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TASC continues to earn state funding through effectiveness

Last Modified: Tuesday, September 17, 2013 10:04 AM

By John Guidroz / American Press

The Truancy Assessment and Service Center (TASC) in Calcasieu Parish has largely maintained its share of state funding because of the continued effort to keep children out of trouble and in school, a parish official said Monday.

The center — which identifies and assists at-risk students in Kindergarten through 5th grade — could receive up to $200,000 in state funds to pay for annual operations. Calcasieu police jurors will consider a resolution on Thursday to approve a contract between the TASC and the Louisiana Commission on Law Enforcement that would allow the center to use the money.

Bill Sommers, assistant director of the parish’s Juvenile Justice Services agency, said the number of referrals by principals, teachers or other school officials dropped from 385 in 2010, to 340 in 2012. He said Calcasieu is “lucky” to have a truancy assessment center that has been solid since it started nearly a decade ago.

“The (state) likes our results,” Sommers said. “Other agencies have either been cut or closed down altogether. We just rock along, and it’s a credit to the people working there.”

The center also received a report card score of 90 from Louisiana State University in 2012 — an increase of nearly 18 percent from 2011, Sommers said. The report card measures factors like how long the center takes after receiving a referral, the time before a child is seen and the number of student absences.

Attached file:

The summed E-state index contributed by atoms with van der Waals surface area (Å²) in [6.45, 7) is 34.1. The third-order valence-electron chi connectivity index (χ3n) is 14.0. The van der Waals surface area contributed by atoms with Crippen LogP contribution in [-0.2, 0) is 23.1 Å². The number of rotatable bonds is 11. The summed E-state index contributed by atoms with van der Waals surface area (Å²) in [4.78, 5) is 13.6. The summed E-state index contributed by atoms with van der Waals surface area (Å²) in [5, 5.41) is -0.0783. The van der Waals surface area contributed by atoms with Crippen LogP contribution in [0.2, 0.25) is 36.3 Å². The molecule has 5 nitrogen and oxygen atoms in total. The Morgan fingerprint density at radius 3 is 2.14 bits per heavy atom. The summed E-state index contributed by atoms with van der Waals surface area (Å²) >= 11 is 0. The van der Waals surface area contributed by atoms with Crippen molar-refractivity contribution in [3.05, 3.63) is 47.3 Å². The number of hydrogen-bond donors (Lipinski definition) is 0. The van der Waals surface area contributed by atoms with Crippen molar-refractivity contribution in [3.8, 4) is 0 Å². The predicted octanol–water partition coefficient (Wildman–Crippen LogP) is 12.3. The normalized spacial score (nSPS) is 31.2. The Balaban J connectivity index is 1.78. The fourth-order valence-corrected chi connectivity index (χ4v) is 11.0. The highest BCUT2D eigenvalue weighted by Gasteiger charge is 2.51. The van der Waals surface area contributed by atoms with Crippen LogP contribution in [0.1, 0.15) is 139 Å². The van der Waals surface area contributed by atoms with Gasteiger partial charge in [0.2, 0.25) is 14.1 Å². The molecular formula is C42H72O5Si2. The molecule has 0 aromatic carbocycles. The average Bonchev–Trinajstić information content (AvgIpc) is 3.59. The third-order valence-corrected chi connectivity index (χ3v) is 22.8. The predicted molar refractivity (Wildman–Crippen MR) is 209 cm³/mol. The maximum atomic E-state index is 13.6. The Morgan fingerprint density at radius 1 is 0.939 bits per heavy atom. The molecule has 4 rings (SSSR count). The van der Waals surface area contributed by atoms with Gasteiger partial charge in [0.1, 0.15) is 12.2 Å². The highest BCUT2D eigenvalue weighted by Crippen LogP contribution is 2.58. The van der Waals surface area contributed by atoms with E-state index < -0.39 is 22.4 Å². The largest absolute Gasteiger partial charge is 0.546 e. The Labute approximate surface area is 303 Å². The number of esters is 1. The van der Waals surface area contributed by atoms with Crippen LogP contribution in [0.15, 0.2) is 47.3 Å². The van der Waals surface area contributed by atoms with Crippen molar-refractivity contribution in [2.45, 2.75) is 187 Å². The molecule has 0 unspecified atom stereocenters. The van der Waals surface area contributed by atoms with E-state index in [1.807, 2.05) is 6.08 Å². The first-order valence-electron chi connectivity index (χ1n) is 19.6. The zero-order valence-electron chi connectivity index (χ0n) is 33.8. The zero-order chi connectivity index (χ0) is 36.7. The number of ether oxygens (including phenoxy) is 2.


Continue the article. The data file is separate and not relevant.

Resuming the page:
“As soon as we get a referral, we investigate the situation,” he said. “We try to find out what’s going on with the child. We’ve had all kinds of things, from medical issues to some truly truant issues that most often are parental related. It’s disheartening to see someone sitting in a chair whose feet don’t touch the ground and having a (truancy) officer talking to them.”

Sommers said the report card score improved because referrals were moved to the parish’s Multi-Agency Resource Center, a facility that suffered fire damage after being struck by a stolen van Aug. 12.

“Our target is ... to get to these kids before they get in trouble,” he said. “If you get to these kids early enough, you could see a decline in delinquency rates.”

Sommers said the TASC has several outreach programs to educate parents, including a video where family court Judges Lilynn Cutrer and Guy Bradberry remind parents of the laws regarding truant children.

Over the last five years, TASC officials have visited every elementary school and distributed water bottles with a truancy brochure attached to them. Sommers said officials visited 32 local elementary schools last year.

Sommers said the TASC hosts several truancy workshops each year and also provides some children with school uniforms, backpacks or other school supplies.

The Calcasieu School System and District Attorney’s Office assist with the center’s operations, Sommers said. He said the Louisiana Commission on Law Enforcement took over managing the state’s truancy centers from LSU last year.

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